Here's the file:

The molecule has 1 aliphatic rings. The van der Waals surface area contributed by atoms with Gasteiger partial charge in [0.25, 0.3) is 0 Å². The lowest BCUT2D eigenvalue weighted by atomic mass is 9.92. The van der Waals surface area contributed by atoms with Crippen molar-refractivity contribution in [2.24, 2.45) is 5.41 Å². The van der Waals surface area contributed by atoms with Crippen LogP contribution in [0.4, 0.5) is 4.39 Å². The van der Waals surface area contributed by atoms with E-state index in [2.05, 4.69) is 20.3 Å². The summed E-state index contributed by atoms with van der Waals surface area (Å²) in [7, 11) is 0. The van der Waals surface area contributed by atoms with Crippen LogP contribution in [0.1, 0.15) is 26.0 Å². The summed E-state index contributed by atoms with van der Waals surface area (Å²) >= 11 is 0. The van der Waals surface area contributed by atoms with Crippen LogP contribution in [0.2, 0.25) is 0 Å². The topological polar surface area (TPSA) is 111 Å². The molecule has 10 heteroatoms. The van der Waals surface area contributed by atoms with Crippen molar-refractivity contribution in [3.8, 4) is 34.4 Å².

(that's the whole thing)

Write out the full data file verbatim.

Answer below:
The molecule has 1 aliphatic rings. The van der Waals surface area contributed by atoms with Gasteiger partial charge in [0.25, 0.3) is 0 Å². The lowest BCUT2D eigenvalue weighted by atomic mass is 9.92. The van der Waals surface area contributed by atoms with Crippen molar-refractivity contribution in [2.24, 2.45) is 5.41 Å². The van der Waals surface area contributed by atoms with Crippen LogP contribution in [0.4, 0.5) is 4.39 Å². The van der Waals surface area contributed by atoms with E-state index in [2.05, 4.69) is 20.3 Å². The summed E-state index contributed by atoms with van der Waals surface area (Å²) in [7, 11) is 0. The van der Waals surface area contributed by atoms with Crippen LogP contribution in [0.1, 0.15) is 26.0 Å². The summed E-state index contributed by atoms with van der Waals surface area (Å²) >= 11 is 0. The van der Waals surface area contributed by atoms with Crippen LogP contribution in [0.2, 0.25) is 0 Å². The topological polar surface area (TPSA) is 111 Å². The molecule has 10 heteroatoms. The van der Waals surface area contributed by atoms with Crippen molar-refractivity contribution in [3.8, 4) is 34.4 Å².